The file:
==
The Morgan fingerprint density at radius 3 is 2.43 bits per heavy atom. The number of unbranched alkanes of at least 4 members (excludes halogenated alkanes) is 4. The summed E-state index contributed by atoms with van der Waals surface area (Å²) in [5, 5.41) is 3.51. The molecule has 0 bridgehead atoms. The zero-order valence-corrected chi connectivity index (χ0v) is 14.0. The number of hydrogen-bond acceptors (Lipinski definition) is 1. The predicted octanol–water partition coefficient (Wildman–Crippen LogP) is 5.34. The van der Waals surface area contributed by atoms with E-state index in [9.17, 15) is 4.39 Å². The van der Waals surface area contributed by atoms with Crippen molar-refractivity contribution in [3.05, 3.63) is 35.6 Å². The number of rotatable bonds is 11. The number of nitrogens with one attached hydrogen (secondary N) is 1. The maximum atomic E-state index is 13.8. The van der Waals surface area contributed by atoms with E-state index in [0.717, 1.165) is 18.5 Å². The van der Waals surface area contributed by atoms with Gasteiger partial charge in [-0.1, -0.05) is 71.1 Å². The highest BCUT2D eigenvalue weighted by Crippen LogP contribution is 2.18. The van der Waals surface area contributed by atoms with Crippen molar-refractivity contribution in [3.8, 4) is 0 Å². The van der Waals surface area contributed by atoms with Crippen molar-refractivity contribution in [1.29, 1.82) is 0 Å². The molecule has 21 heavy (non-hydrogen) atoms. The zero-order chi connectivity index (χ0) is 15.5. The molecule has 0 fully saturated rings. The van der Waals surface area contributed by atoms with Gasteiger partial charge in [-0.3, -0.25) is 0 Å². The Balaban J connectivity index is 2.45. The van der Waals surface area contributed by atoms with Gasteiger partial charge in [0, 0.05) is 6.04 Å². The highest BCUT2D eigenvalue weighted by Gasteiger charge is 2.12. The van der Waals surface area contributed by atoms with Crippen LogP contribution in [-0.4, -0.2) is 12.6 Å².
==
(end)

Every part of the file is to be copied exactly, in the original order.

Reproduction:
The Morgan fingerprint density at radius 3 is 2.43 bits per heavy atom. The number of unbranched alkanes of at least 4 members (excludes halogenated alkanes) is 4. The summed E-state index contributed by atoms with van der Waals surface area (Å²) in [5, 5.41) is 3.51. The molecule has 0 bridgehead atoms. The zero-order valence-corrected chi connectivity index (χ0v) is 14.0. The number of hydrogen-bond acceptors (Lipinski definition) is 1. The predicted octanol–water partition coefficient (Wildman–Crippen LogP) is 5.34. The van der Waals surface area contributed by atoms with E-state index in [9.17, 15) is 4.39 Å². The van der Waals surface area contributed by atoms with Crippen molar-refractivity contribution in [3.05, 3.63) is 35.6 Å². The number of rotatable bonds is 11. The number of nitrogens with one attached hydrogen (secondary N) is 1. The maximum atomic E-state index is 13.8. The van der Waals surface area contributed by atoms with E-state index in [0.717, 1.165) is 18.5 Å². The van der Waals surface area contributed by atoms with Gasteiger partial charge in [-0.1, -0.05) is 71.1 Å². The highest BCUT2D eigenvalue weighted by Crippen LogP contribution is 2.18. The van der Waals surface area contributed by atoms with Crippen molar-refractivity contribution in [3.8, 4) is 0 Å². The van der Waals surface area contributed by atoms with Crippen molar-refractivity contribution in [1.29, 1.82) is 0 Å². The molecule has 21 heavy (non-hydrogen) atoms. The zero-order chi connectivity index (χ0) is 15.5. The molecule has 0 fully saturated rings. The van der Waals surface area contributed by atoms with Gasteiger partial charge in [-0.3, -0.25) is 0 Å². The Balaban J connectivity index is 2.45. The van der Waals surface area contributed by atoms with Gasteiger partial charge in [0, 0.05) is 6.04 Å². The highest BCUT2D eigenvalue weighted by Gasteiger charge is 2.12. The van der Waals surface area contributed by atoms with Crippen LogP contribution in [-0.4, -0.2) is 12.6 Å².